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District targets polluting farm tractors & wildfires
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Another 187 older high polluting farm tractors in the San Joaquin Valley will be replaced using a $2.4 million federal grant.
It is part of three initiatives designed to improve air quality addressed by the San Joaquin Valley Air Pollution Control District governing board during their November meeting.
 The others are:
upursuing measures to curtail wildfires.
uadditional funding for installing new clean burning heating devices.
The district’s Agricultural Tractor Replacement Program has already used $80 million to replace more than 2,200 valley-based agricultural tractors with cleaner running, low-emission tractors. The Environmental Protection Agency funding the district receives is roughly half of all available funding nationally for tractor replacement.
Another $2.4 million in EPA funds will assist in funding an estimated 2,484 wood burning devices in the valley that are used to heat homes with cleaner burning models. The district has spent more than $9 million through the Burn Cleaner program for the installation of more than 8,100 cleaner burning devices.
The district is also trying to find ways to deal with wildfire pollution made significantly worse by California’s ongoing drought that has created a build-up of combustible materials, killed a number of trees and beetle bark infestation to surge. The result is an all-time high for fire danger.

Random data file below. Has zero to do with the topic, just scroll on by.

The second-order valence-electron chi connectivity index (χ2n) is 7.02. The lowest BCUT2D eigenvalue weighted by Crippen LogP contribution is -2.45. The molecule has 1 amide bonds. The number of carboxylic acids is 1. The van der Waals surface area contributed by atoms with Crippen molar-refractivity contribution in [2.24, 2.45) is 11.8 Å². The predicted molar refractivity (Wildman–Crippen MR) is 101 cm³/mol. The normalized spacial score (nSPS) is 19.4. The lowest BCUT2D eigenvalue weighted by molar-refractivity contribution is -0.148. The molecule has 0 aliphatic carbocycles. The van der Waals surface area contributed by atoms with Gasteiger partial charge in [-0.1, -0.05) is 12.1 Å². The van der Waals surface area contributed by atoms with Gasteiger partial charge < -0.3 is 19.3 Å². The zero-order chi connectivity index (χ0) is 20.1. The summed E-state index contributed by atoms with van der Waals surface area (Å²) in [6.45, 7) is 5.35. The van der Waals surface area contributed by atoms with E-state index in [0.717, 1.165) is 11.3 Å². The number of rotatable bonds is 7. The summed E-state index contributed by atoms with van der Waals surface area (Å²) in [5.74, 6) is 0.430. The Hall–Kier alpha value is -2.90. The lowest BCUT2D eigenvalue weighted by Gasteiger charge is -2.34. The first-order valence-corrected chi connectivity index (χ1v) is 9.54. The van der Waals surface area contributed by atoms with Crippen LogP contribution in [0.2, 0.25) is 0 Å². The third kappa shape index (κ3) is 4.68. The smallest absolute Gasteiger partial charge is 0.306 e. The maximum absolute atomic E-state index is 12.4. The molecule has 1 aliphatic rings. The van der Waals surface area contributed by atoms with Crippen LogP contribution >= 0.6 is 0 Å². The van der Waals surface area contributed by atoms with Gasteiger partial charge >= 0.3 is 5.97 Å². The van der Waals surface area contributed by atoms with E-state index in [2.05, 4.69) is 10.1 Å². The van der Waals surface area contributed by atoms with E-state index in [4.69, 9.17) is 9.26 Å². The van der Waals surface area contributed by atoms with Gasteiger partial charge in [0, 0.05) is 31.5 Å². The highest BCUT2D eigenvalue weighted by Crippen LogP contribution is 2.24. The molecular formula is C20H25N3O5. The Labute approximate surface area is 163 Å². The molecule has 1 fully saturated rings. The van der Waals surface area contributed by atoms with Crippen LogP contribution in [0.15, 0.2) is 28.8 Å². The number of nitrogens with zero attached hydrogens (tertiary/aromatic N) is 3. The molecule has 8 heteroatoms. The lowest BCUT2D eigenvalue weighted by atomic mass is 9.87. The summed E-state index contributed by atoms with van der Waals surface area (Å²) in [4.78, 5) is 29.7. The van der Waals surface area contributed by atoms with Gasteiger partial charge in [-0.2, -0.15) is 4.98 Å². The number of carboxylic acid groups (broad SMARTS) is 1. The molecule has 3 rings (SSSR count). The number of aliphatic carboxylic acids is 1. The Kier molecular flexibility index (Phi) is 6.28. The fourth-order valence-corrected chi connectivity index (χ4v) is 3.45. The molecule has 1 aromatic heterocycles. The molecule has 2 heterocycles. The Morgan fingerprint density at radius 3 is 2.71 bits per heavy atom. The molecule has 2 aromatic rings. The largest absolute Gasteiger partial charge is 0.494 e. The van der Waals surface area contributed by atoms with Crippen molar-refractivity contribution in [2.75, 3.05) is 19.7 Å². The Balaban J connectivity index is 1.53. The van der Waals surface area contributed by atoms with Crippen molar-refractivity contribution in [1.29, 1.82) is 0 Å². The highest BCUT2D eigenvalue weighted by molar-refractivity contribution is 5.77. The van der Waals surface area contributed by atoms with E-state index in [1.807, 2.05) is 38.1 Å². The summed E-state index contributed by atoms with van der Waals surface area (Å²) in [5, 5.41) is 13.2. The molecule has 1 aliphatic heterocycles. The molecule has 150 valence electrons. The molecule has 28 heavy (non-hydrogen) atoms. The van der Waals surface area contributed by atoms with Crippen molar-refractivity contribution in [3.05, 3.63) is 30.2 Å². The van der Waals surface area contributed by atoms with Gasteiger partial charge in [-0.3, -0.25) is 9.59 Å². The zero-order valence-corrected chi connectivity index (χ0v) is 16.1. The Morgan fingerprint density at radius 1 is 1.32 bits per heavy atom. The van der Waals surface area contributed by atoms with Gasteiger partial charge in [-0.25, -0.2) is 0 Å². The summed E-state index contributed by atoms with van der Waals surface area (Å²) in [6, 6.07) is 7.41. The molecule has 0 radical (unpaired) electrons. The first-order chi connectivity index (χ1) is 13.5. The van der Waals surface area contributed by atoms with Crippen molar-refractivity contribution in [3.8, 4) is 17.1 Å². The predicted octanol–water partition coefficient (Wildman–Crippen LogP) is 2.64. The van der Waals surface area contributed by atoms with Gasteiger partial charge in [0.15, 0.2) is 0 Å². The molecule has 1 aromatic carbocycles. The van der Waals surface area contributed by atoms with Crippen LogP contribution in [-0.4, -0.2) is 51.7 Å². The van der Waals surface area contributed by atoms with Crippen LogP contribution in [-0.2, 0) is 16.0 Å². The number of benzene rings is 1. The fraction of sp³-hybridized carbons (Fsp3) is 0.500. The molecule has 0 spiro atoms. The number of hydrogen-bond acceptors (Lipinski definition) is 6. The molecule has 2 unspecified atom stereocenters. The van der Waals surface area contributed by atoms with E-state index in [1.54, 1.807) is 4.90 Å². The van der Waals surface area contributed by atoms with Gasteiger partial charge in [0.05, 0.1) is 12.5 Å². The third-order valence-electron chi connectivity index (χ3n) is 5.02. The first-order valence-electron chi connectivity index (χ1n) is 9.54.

The district, in a news release, noted “air pollution generated from wildfires is enormous and well exceeds total industrial and mobile source emissions in San Joaquin Valley overwhelming all control measures resulting in periods of excessively high particulate matter and ozone concentrations.”
The district board, in order to reduce wildfire air pollution, voted to pursue the following strategies:
uPropose changes to districts rules, policies, and procedures to allow more effective use of prescribed burning as a means to reduce the number and severity of future wildfires.
uWork with local, state, and federal land managers and fire suppression agencies in an ongoing effort to identify gaps in land management and fire suppression policies and practices and develop solutions.
uSupport Senate Bill 235 (Wildfire Disaster Funding Act of 2015) and similar federal and state legislation to enhance and preserve funding for land and forest management.
uSupport and pursue legislative or administrative initiatives to allow for mechanical removal of forest fuel buildup in high hazard zones.
uDevelop a targeted public education campaign to increase public awareness of the enormous damage to public health due to wildfires and build public support for increased prescribed burning that may help reduce the number and severity of future wildfires.